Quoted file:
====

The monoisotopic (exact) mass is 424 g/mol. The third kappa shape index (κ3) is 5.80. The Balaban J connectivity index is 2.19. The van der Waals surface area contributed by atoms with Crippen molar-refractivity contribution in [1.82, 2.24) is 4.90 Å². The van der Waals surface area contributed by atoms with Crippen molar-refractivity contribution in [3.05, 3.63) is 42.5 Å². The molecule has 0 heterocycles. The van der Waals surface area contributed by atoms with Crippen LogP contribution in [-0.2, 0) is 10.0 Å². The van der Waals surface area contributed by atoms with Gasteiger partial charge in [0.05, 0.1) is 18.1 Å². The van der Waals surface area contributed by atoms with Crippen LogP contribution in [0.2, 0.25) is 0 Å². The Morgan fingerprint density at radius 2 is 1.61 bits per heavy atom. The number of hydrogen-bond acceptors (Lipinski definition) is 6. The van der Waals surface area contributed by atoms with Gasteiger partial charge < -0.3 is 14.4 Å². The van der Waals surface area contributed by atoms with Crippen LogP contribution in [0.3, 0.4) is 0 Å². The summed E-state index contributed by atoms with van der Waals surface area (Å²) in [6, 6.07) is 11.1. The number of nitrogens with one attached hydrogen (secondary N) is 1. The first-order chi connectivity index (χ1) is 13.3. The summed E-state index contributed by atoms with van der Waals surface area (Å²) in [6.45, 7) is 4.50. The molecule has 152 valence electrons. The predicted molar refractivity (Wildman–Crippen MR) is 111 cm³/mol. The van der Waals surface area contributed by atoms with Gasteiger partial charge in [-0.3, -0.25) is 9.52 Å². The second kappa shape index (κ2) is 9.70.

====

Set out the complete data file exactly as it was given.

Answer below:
The monoisotopic (exact) mass is 424 g/mol. The third kappa shape index (κ3) is 5.80. The Balaban J connectivity index is 2.19. The van der Waals surface area contributed by atoms with Crippen molar-refractivity contribution in [1.82, 2.24) is 4.90 Å². The van der Waals surface area contributed by atoms with Crippen molar-refractivity contribution in [3.05, 3.63) is 42.5 Å². The molecule has 0 heterocycles. The van der Waals surface area contributed by atoms with Crippen LogP contribution in [-0.2, 0) is 10.0 Å². The van der Waals surface area contributed by atoms with Gasteiger partial charge in [0.05, 0.1) is 18.1 Å². The van der Waals surface area contributed by atoms with Crippen LogP contribution in [0.2, 0.25) is 0 Å². The Morgan fingerprint density at radius 2 is 1.61 bits per heavy atom. The number of hydrogen-bond acceptors (Lipinski definition) is 6. The van der Waals surface area contributed by atoms with Gasteiger partial charge < -0.3 is 14.4 Å². The van der Waals surface area contributed by atoms with Crippen LogP contribution in [0.3, 0.4) is 0 Å². The summed E-state index contributed by atoms with van der Waals surface area (Å²) in [6, 6.07) is 11.1. The number of nitrogens with one attached hydrogen (secondary N) is 1. The first-order chi connectivity index (χ1) is 13.3. The summed E-state index contributed by atoms with van der Waals surface area (Å²) in [6.45, 7) is 4.50. The molecule has 152 valence electrons. The predicted molar refractivity (Wildman–Crippen MR) is 111 cm³/mol. The van der Waals surface area contributed by atoms with Gasteiger partial charge in [-0.3, -0.25) is 9.52 Å². The second kappa shape index (κ2) is 9.70.